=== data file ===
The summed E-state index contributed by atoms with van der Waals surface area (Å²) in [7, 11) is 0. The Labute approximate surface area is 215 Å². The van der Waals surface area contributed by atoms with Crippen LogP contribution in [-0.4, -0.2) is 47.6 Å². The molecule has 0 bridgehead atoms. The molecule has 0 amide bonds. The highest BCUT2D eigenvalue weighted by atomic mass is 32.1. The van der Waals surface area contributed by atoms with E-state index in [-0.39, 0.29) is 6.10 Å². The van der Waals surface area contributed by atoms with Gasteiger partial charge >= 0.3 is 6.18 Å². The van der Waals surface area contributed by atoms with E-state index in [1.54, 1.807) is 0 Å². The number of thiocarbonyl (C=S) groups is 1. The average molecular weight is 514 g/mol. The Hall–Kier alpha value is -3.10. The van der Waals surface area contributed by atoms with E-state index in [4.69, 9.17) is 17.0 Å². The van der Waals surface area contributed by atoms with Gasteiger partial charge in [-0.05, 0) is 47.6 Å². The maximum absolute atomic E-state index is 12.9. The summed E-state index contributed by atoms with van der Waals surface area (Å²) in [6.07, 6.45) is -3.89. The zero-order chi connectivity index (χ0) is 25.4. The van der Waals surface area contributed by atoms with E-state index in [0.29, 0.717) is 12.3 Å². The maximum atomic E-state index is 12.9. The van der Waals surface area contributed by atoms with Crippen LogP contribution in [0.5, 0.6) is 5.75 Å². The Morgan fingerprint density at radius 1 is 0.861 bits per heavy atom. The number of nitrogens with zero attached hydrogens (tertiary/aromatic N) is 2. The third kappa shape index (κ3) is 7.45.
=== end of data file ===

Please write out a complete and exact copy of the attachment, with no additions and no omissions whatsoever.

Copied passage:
The summed E-state index contributed by atoms with van der Waals surface area (Å²) in [7, 11) is 0. The Labute approximate surface area is 215 Å². The van der Waals surface area contributed by atoms with Crippen LogP contribution in [-0.4, -0.2) is 47.6 Å². The molecule has 0 bridgehead atoms. The molecule has 0 amide bonds. The highest BCUT2D eigenvalue weighted by atomic mass is 32.1. The van der Waals surface area contributed by atoms with E-state index in [-0.39, 0.29) is 6.10 Å². The van der Waals surface area contributed by atoms with Gasteiger partial charge >= 0.3 is 6.18 Å². The van der Waals surface area contributed by atoms with E-state index in [1.54, 1.807) is 0 Å². The number of thiocarbonyl (C=S) groups is 1. The average molecular weight is 514 g/mol. The Hall–Kier alpha value is -3.10. The van der Waals surface area contributed by atoms with E-state index in [4.69, 9.17) is 17.0 Å². The van der Waals surface area contributed by atoms with Gasteiger partial charge in [-0.05, 0) is 47.6 Å². The maximum absolute atomic E-state index is 12.9. The summed E-state index contributed by atoms with van der Waals surface area (Å²) in [6.07, 6.45) is -3.89. The zero-order chi connectivity index (χ0) is 25.4. The van der Waals surface area contributed by atoms with E-state index in [0.29, 0.717) is 12.3 Å². The maximum atomic E-state index is 12.9. The van der Waals surface area contributed by atoms with Crippen LogP contribution in [0.5, 0.6) is 5.75 Å². The Morgan fingerprint density at radius 1 is 0.861 bits per heavy atom. The number of nitrogens with zero attached hydrogens (tertiary/aromatic N) is 2. The third kappa shape index (κ3) is 7.45.